Dementia and the Patient—I
The conditions that produce demented behavior in older persons were described briefly in Chapter One. A more detailed and precise examination is necessary to appreciate the distinctions and similarities that are known at this time as well as the relationships that may be assumed between diagnostic label and both current and future behavioral outcomes. For this purpose, we will return to each of the several syndromes (Alzheimer’s disease, Multiinfarct Dementia, Pick’s disease, Creutzfeldt–Jakob disease, Huntington’s Chorea, Parkinson’s disease, and normal pressure hydrocephalus). For each, the extant literature will be surveyed for cause, course, and outcomes. Finally, the research on drug intervention in progress (almost totally being conducted for Alzheimer’s disease) will be examined and evaluated. Much of the material in this chapter will reflect our knowledge (and lack of it) about Alzheimer’s, primarily because this is where the research efforts have been focused but also because medical diagnosis most often uses the label. In this sense, then, Alzheimer’s disease (AD) stands as the prototype or model for the various causes of dementia. This role accords with the fact that AD is considered most prevalent and, to a lesser extent, to the demonstration of accuracy of diagnosis at autopsy.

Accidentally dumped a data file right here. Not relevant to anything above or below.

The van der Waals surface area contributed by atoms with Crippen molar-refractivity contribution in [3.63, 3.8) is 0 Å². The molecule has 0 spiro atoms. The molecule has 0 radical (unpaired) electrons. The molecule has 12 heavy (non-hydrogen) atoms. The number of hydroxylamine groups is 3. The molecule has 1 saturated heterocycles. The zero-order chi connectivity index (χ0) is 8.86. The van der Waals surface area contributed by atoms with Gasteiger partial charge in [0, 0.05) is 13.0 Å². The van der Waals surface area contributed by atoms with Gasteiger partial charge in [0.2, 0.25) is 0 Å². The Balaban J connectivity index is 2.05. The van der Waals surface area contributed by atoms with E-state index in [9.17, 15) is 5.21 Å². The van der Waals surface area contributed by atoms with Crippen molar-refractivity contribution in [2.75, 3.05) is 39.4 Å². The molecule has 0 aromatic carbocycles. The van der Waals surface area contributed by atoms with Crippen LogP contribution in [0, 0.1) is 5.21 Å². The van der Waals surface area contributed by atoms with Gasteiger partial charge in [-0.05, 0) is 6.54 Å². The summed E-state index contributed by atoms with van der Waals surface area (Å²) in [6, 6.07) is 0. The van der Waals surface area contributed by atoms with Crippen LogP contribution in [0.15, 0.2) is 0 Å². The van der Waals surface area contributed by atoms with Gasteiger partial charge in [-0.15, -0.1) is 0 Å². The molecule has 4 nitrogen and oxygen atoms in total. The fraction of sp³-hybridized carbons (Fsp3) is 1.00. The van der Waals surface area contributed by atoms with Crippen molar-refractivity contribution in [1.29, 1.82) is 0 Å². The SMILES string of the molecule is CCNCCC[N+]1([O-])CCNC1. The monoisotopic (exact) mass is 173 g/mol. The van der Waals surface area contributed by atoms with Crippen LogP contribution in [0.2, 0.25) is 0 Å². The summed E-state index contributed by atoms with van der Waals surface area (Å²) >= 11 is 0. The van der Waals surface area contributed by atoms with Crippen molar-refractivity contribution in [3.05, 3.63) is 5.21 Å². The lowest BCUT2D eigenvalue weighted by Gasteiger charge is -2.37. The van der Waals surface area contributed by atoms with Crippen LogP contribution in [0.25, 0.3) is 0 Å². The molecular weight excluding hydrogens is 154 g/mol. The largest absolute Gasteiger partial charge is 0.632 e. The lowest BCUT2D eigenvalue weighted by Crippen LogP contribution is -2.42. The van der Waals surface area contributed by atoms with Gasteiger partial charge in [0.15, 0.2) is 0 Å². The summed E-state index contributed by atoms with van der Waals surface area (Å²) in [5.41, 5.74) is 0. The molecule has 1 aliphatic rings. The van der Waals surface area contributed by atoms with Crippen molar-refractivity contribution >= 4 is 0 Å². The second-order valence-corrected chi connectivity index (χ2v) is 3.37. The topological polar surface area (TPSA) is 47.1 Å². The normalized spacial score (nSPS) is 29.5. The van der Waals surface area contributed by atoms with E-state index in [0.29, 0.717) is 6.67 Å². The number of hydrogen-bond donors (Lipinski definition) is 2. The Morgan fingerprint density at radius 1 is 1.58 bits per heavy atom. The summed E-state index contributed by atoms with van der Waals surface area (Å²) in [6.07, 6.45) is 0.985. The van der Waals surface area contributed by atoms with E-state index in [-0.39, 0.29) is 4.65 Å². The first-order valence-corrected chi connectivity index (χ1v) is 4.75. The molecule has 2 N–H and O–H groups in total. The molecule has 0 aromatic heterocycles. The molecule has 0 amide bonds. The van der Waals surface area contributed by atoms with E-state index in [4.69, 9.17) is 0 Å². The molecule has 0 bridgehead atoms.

KeywordsSingle Photon Emission Compute Tomography Vascular Dementia Dementia Patient Senile Dementia Alcoholic Dementia
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